"Need ... door ... closed," she managed through chattering teeth. Together they struggled to close the door and drop the bar back in place. Instantly, the sound of the wind diminished, making her feel warmer, safer.
"Put on your boots and ..." She blew warm air on her freezing fingers, willing the shivering to stop. "Then add wood to the fire." She stepped around the huge bulk of the horse. "And please get this horse out of my way."
Grumbling about her lack of a thank you for his help, the young boy did as she asked, for which Rachel was grateful. From the looks of the man on the floor, they had no time to argue about manners.
Nathan stuffed his feet into the boots that stood near the stove and added a couple of logs to the fire, poking at the wood until it caught and flared. "That should help soon."
Rachel struggled with the man's bulk, trying to move him closer to the growing warmth.
"Sis, that won't work. He's too heavy. Move him like before." Nathan grabbed the bridle and led the horse toward the fire, not stopping until the stranger lay full length in front of the flames. Then he bent over to take the reins from the man's hand.
They didn't budge. "Come on, mister. Let go." The boy tugged and yanked, but the man had a death grip on the leather.
"Maybe you could cut them free?" Rachel shook snow from her nightdress and joined him.
"Don't want to if I don't have to." He studied the horse for a few seconds, then reached for the buckle on the bridle. "I'll just take the tack off. I can control him without it. This big ol' horse won't give me any trouble, will you, boy."
While he struggled with ice-crusted leather, Rachel knelt on the floor and concentrated on the man. Careful not to jar him too much, she set to work stripping off layers of wet clothing.
Ice crusted around the buttons of his heavy coat and the fabric was stretched tight across his chest. She hoped that meant he had on lots of clothes beneath. Otherwise she was trying to save a dead man. As it was, she wasn't sure how he'd managed to survive in the storm.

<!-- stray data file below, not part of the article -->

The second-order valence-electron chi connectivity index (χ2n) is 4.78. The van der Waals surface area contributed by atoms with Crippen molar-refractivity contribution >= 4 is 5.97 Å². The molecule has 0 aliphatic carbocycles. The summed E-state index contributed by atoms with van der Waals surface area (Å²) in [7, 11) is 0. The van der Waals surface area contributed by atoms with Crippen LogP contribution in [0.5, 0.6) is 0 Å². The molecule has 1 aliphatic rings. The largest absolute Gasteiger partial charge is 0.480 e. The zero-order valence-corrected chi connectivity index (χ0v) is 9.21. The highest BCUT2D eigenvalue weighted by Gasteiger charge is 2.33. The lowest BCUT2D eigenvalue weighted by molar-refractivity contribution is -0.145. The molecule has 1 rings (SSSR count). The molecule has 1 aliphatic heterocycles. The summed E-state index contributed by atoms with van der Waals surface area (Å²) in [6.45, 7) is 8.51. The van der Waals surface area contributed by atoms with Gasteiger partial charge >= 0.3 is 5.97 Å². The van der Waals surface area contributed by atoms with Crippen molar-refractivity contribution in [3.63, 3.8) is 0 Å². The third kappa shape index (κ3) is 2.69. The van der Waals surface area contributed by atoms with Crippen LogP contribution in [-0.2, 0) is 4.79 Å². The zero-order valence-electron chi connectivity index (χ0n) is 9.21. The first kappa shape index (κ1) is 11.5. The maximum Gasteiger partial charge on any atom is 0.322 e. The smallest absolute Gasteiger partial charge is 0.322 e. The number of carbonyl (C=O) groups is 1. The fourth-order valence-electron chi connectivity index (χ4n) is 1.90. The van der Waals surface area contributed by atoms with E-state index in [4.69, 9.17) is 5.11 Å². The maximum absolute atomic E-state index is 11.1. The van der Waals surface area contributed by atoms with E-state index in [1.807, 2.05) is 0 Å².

As if her thought had summoned it, the wind picked up, slamming icy pellets against the windows and walls. The chickens across the room shifted in their cages, squawking their displeasure at being disturbed. The goats picked up the tune, until a barnyard symphony threatened to deafen them.
"Quiet down over there," Nathan scolded. "Howling about the wind won't make it stop."
Rachel tossed her long blond hair over her shoulder and bent to her task, repeating Nathan's words until her heart slowed a bit. God, she hated the wind. It always seemed to bring grief and death.
She had the buttons undone and the coat off one arm when the bridle hit the floor beside her. Nathan grabbed the huge horse's mane and coaxed the animal across the room to the makeshift corral. She heard him grunt and swear as he shoved aside the sea chest to make room for the new arrival.
"There's no call to curse, young man," she scolded automatically, then undermined the reprimand by muttering a few unladylike words of her own. She ignored Nathan's snicker. "If the horse can wait, I need your help."
"He'll be all right. I can check him over later, but he doesn't seem anything but cold." Nathan moved a bucket of water close enough for the big animal to reach, then crossed the room and dropped to his knees next to her. "What should I do?"